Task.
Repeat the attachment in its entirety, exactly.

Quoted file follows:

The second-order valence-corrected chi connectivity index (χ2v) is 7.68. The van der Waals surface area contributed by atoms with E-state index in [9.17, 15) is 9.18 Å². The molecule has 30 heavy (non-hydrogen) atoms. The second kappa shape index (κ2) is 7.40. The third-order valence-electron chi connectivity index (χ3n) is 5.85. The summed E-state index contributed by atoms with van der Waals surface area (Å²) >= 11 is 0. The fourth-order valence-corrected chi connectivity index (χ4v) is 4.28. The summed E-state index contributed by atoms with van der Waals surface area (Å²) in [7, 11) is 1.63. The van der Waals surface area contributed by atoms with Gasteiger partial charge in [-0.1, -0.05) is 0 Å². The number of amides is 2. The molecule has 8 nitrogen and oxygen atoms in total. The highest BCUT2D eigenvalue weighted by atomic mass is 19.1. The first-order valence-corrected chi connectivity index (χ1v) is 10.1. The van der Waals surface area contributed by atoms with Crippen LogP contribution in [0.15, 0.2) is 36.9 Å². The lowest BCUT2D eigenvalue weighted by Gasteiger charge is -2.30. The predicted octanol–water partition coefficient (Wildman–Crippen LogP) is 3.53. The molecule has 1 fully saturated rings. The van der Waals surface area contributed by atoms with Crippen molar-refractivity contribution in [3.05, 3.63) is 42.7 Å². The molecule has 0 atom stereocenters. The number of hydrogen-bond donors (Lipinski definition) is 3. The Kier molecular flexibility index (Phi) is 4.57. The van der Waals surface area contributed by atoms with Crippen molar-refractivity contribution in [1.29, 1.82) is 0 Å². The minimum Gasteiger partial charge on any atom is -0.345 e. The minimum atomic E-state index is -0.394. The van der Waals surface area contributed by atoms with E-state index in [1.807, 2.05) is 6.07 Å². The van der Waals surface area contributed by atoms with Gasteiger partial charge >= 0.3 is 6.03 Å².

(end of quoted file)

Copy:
The second-order valence-corrected chi connectivity index (χ2v) is 7.68. The van der Waals surface area contributed by atoms with E-state index in [9.17, 15) is 9.18 Å². The molecule has 30 heavy (non-hydrogen) atoms. The second kappa shape index (κ2) is 7.40. The third-order valence-electron chi connectivity index (χ3n) is 5.85. The summed E-state index contributed by atoms with van der Waals surface area (Å²) >= 11 is 0. The fourth-order valence-corrected chi connectivity index (χ4v) is 4.28. The summed E-state index contributed by atoms with van der Waals surface area (Å²) in [7, 11) is 1.63. The van der Waals surface area contributed by atoms with Gasteiger partial charge in [-0.1, -0.05) is 0 Å². The number of amides is 2. The molecule has 8 nitrogen and oxygen atoms in total. The highest BCUT2D eigenvalue weighted by atomic mass is 19.1. The first-order valence-corrected chi connectivity index (χ1v) is 10.1. The van der Waals surface area contributed by atoms with Crippen LogP contribution in [0.15, 0.2) is 36.9 Å². The lowest BCUT2D eigenvalue weighted by Gasteiger charge is -2.30. The predicted octanol–water partition coefficient (Wildman–Crippen LogP) is 3.53. The molecule has 1 fully saturated rings. The van der Waals surface area contributed by atoms with Crippen molar-refractivity contribution in [3.05, 3.63) is 42.7 Å². The molecule has 0 atom stereocenters. The number of hydrogen-bond donors (Lipinski definition) is 3. The Kier molecular flexibility index (Phi) is 4.57. The van der Waals surface area contributed by atoms with Crippen molar-refractivity contribution in [1.29, 1.82) is 0 Å². The minimum Gasteiger partial charge on any atom is -0.345 e. The minimum atomic E-state index is -0.394. The van der Waals surface area contributed by atoms with E-state index in [1.807, 2.05) is 6.07 Å². The van der Waals surface area contributed by atoms with Gasteiger partial charge >= 0.3 is 6.03 Å².